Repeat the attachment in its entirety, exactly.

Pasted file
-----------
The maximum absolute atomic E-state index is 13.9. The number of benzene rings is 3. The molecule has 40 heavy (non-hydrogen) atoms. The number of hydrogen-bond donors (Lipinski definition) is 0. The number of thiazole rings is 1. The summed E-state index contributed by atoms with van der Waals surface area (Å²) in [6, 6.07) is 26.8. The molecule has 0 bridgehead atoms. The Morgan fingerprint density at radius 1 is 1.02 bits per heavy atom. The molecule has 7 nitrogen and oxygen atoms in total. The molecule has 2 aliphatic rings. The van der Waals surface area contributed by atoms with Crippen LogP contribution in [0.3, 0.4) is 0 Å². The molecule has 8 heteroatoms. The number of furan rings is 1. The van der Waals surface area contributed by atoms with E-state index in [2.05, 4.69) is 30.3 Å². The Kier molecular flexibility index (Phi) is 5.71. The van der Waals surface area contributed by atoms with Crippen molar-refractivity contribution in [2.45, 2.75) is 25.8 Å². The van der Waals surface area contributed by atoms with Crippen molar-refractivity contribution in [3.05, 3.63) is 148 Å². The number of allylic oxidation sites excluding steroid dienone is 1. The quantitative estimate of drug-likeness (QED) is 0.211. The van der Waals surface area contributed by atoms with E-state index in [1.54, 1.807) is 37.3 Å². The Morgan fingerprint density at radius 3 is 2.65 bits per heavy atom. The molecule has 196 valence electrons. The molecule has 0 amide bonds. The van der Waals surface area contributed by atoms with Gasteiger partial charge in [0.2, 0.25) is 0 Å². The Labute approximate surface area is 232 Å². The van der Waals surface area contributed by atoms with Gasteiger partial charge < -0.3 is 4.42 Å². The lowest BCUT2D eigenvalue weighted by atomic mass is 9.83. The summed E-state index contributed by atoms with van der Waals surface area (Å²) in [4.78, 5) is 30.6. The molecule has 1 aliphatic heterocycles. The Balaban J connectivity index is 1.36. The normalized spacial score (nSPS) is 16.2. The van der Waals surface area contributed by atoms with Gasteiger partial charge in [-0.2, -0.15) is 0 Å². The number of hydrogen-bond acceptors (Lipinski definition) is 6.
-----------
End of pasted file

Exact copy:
The maximum absolute atomic E-state index is 13.9. The number of benzene rings is 3. The molecule has 40 heavy (non-hydrogen) atoms. The number of hydrogen-bond donors (Lipinski definition) is 0. The number of thiazole rings is 1. The summed E-state index contributed by atoms with van der Waals surface area (Å²) in [6, 6.07) is 26.8. The molecule has 0 bridgehead atoms. The Morgan fingerprint density at radius 1 is 1.02 bits per heavy atom. The molecule has 7 nitrogen and oxygen atoms in total. The molecule has 2 aliphatic rings. The van der Waals surface area contributed by atoms with Crippen LogP contribution in [0.3, 0.4) is 0 Å². The molecule has 8 heteroatoms. The number of furan rings is 1. The van der Waals surface area contributed by atoms with E-state index in [2.05, 4.69) is 30.3 Å². The Kier molecular flexibility index (Phi) is 5.71. The van der Waals surface area contributed by atoms with Crippen molar-refractivity contribution in [2.45, 2.75) is 25.8 Å². The van der Waals surface area contributed by atoms with Crippen molar-refractivity contribution in [3.05, 3.63) is 148 Å². The number of allylic oxidation sites excluding steroid dienone is 1. The quantitative estimate of drug-likeness (QED) is 0.211. The van der Waals surface area contributed by atoms with E-state index in [1.54, 1.807) is 37.3 Å². The Morgan fingerprint density at radius 3 is 2.65 bits per heavy atom. The molecule has 196 valence electrons. The molecule has 0 amide bonds. The van der Waals surface area contributed by atoms with Gasteiger partial charge in [0.2, 0.25) is 0 Å². The Labute approximate surface area is 232 Å². The van der Waals surface area contributed by atoms with Gasteiger partial charge < -0.3 is 4.42 Å². The lowest BCUT2D eigenvalue weighted by atomic mass is 9.83. The summed E-state index contributed by atoms with van der Waals surface area (Å²) in [4.78, 5) is 30.6. The molecule has 1 aliphatic heterocycles. The Balaban J connectivity index is 1.36. The normalized spacial score (nSPS) is 16.2. The van der Waals surface area contributed by atoms with Gasteiger partial charge in [-0.2, -0.15) is 0 Å². The number of hydrogen-bond acceptors (Lipinski definition) is 6.